Issue 26 / 21 July 2014

CHARLES may have been dying, but he could still play a mean game of chess.

As I set down the chessboard, he growled in his Scottish drawl: “White on right”. I turned the board 90 degrees and started to arrange the pieces, duly humbled.

This was a deliberate strategy on his part to make you feel unnerved. He could have turned the board himself and saved my embarrassment, but in his mind the game had already started.

The Moreton Bay fig outside allowed only dappled light to hit the stained glass of the window we played under. Very old school — very Charles. The fig and the garden around it now dominated his ever diminishing world. He had always loved his garden.

He had also always loved his wife. Their relationship was a thing of beauty that had stood the test of time. She was class — quiet and elegant, her softness providing the chiaroscuro that gave their relationship form.

As she set down the coffee, Charles made his usual start. Like so many, his game revealed the player. Aggressive starts, bluff and bluster, but subtlety behind it all. He usually had my mark, and so it was again that day, the last time we played.

The palliative nurse would visit Charles and give me a call afterwards, advising on progress and requesting scripts. Charles would never do anything she or her colleagues suggested without checking with me first, which was annoying. The nurses knew a mile more that I did, but that didn’t matter to him.

I was like one of his old wharfie mates who had been through previous battles with him. I had his trust, his hard earned respect — in medicine, if not in chess.

For such a gruff man, it was surprising to see the quantity and quality of those who visited him, who supported him through those months, who turned up to his funeral. Beyond his family, the respect he commanded echoed through his social circles. His social ecology was as well tended as his garden.

It was a long time ago, but Charles was one of those patients who sticks in the mind. The type of patient with whom a shared understanding develops, often facilitated through shared traumatic experiences — fear, pain, loss or death, followed by recovery or acceptance.

On the rollercoaster of life we sometimes need a passenger, and sometimes that passenger is the family doctor.

After the drama, things may settle. Life may return to normal for a while. Yet, the connection, that mind-to-mind link, remains, broadband and resolute.

It is these special connections that define and distinguish my profession like no other.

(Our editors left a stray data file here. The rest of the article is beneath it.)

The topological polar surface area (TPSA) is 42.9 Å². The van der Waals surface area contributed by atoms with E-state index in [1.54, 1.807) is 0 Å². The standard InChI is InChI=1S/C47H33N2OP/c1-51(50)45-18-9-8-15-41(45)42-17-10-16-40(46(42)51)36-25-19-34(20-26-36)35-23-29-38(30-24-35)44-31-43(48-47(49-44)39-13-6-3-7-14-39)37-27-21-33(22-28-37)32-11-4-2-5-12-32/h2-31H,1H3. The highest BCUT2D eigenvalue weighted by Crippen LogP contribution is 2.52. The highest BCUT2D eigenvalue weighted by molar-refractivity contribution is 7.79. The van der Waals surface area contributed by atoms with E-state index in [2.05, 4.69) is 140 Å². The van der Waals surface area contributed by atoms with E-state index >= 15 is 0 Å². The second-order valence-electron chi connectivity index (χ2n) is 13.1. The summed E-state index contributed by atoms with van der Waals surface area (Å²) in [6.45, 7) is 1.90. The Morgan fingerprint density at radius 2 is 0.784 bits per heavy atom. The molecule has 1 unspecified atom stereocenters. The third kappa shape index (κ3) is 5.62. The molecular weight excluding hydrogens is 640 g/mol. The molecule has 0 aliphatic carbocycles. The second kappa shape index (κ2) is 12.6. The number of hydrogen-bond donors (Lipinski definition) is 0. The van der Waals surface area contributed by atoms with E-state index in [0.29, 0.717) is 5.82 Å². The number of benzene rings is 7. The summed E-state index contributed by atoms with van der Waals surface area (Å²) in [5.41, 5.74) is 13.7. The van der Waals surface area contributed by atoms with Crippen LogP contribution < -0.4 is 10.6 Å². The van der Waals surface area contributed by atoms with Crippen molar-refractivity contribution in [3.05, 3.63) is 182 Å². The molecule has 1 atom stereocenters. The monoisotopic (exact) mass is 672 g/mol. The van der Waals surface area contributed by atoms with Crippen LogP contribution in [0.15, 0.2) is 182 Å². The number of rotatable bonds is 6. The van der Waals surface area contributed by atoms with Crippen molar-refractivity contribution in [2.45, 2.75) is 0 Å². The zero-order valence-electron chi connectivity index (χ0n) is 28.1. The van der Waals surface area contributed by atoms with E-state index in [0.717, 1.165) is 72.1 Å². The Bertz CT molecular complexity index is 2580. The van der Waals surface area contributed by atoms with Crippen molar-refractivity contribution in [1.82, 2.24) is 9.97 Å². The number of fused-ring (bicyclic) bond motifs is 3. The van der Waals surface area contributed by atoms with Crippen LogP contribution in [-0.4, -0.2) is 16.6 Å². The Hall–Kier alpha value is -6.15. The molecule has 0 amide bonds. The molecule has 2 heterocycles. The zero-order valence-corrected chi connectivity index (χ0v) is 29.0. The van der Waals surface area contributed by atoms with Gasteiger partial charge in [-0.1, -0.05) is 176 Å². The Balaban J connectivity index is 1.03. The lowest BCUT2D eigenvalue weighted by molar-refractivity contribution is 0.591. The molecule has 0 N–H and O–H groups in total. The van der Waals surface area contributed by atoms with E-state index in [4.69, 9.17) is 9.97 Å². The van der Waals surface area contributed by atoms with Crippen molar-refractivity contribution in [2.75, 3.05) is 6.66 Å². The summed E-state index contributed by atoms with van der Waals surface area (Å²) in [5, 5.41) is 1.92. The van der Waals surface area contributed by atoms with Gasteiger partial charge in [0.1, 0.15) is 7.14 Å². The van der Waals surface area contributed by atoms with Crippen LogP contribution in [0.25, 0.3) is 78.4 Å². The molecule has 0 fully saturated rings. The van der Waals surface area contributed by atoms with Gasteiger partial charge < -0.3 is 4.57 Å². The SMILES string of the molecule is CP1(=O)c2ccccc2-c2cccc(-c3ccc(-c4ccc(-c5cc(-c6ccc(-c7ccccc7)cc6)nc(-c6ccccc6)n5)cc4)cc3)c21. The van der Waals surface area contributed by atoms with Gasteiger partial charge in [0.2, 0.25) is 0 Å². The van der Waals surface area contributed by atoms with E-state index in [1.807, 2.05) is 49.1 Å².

Broader in scope than the specialist physician or surgeon, more personal than the psychologist, more longitudinal than the palliative care physician, yet more detached than loved ones, we are given a precious gift; a holistic view of humanity over the lifespan.

A gift I, for one, will always be grateful for.

Dr James Best is a GP practising in Sydney and is a former winner of the Royal Australian College of General Practitioner General Practice Supervisor of the Year Award.

4 thoughts on “James Best: Why I’m a GP

  1. CKN Queensland Health says:

    Thanks for a lovely reflection, James. These well crafted GP tales remind us why we are in the job.

    > “Yet, the connection, that mind-to-mind link, remains, broadband and resolute.”

    Since the advent of online chess sites, I have played chess thousands of times and remain disturbingly bad at the game. But then, I have lacked a Charles growling at me from the opposite side; no ‘mind-to-mind link’, despite my broadband connection. I guess, in the end, it is the relationship with the bloke responding to your moves that matters.

  2. Max King says:

    In my old age, in my retirement, nostalgia is an inescapable distraction. In my younger (much younger) days, James_Best_GPs were the norm. Not a GP, but “the family doctor”, or “my doctor”  who was trusted and revered as a healer and a friend (or one of the family). The family doctor saw children grow to adulthood and parenthood.

    But this intimacy, this powerful relationship did not develop in lavish consulting rooms, nor in medical centre factories, rather it evolved in house calls where the doctor  humbly shared his patient’s home and family.  

    This is how it was, and those men and women who chose to be GPs knew that this was how it was; their desire was to be a “family doctor” who could provide healing, succour and counsel. James Best understands.



  3. Hester Wilson says:

    James, Thankyou for the elegant description of your therapeutic relatonship with your patient. As GPs we have a priviledged position in our patients lives and the longer I work in general practce the more cognisant I am of the unique role we can play if we choose. We have the chance to see our patients develop and grow over tiime and to watch as they learn to cope with adversity, illness and health.  It is an education and indeed a gift.

  4. Paul Jenkinson says:

    It is an unbelievable privilege that doctors acquire/earn that we can be part of the lives of our patients.However the relationship,like any other,requires a lot of effort and,both parties have choices to make.

    Thanks for your article Dr Best.You are obviously a doctor who has decided to commit that much more to your patients, probably to your or your loved one’s cost.

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